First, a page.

We've spent a lot of time talking about the major features of the C# language, but there are a number of minor features that we've added that we haven't talked about.

As we march towards our Beta release (and we make bits available), I'm going to start talking about some of these “little features” (or featurettes). Keep in mind that they are little features (not to be confused with “Little Creatures”, the 1985 Talking Heads album (what a quaint term, that. “Album”. Back in those days, when you bought a piece of music, you got honkin' big piece of vinyl, and you had to turn it over in the middle. A far cry from the ethereal download of today)).

Our first featurette - reference and value type constraints on generics types.

I've gotten asked about this capability several times. Basically, there are certain situations where you want to have a generic type where the type argument can only be a reference type or a value type.

We had discussed this early in the design process, but it wasn't something that the CLR team had time for in their schedule, so we weren't planning on it for this version. But CLR team managed to fit it in, so we decided to add it to the language. But we had to figure out the right way to express it.

We went through a few ideas. One was to have a contraint named “reference-type” and “value-type”, but that seemed to be a very verbose statement, and not really in the spirit of the C# naming. We went through a few sillier options (which have thankfully slipped my mind), and finally settled on our original choice, “class” and “struct”.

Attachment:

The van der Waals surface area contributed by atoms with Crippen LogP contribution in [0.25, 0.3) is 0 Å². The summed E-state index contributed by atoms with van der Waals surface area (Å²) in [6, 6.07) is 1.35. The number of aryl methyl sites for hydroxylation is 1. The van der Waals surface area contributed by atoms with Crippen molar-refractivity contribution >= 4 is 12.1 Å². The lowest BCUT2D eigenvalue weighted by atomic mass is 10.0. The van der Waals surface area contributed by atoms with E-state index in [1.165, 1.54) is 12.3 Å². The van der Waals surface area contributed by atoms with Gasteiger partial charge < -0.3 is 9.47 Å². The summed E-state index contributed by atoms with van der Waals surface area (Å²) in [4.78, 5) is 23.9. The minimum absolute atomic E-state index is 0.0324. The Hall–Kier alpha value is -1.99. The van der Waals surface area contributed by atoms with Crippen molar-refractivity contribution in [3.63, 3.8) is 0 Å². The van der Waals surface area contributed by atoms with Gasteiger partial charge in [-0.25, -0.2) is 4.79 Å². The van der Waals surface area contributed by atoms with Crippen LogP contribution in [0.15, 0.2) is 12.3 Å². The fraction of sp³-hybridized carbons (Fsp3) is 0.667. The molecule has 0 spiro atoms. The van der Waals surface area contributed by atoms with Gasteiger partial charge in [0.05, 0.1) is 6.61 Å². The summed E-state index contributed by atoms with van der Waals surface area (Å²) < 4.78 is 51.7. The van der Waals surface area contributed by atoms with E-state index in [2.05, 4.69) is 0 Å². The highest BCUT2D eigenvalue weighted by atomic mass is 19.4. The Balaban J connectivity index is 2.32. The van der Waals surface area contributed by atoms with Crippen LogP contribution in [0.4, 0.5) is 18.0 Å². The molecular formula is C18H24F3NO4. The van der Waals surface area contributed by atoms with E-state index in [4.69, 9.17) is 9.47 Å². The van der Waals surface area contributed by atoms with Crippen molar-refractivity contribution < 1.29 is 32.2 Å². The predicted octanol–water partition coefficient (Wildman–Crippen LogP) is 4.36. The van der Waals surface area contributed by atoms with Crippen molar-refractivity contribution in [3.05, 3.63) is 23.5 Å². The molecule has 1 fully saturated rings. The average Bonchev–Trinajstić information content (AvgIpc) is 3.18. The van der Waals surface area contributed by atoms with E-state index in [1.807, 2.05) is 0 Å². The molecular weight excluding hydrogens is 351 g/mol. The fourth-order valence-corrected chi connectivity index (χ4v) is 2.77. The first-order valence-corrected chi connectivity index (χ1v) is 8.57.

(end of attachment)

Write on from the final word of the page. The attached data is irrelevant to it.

Those names aren't perfect, because of what they really mean is “reference type” or “value type”. For example, the class contraint means you can use any reference type - class, interface, or delegate. The struct constraints limits you to structs or enums. So, it's not perfect, but at least it gives the right flavor. Language design is rarely perfect.

Anyway, the syntax is exactly what you'd expect:

List<T> where T: class
{
   ...
}

[Update:

Doug asks what this enables. The list that comes to mind is some operations dealing with null, and the use of the as operator.

Thomas and Dave ask: What about “object“? Why not “ref“ and “value“?

Object wouldn't get you what you want, since everything is derived from object (yes, value types are implemented as being derived from System.ValueType, but to the language they're just derived from object).

We discussed “ref“ and “value“. We didn't like the fact that ref was a short hand (ie it wasn't “reference“), and neither of those choices had a connotation of “type-ness“ to them, while both class and struct carry a strong connotation of “type-ness“.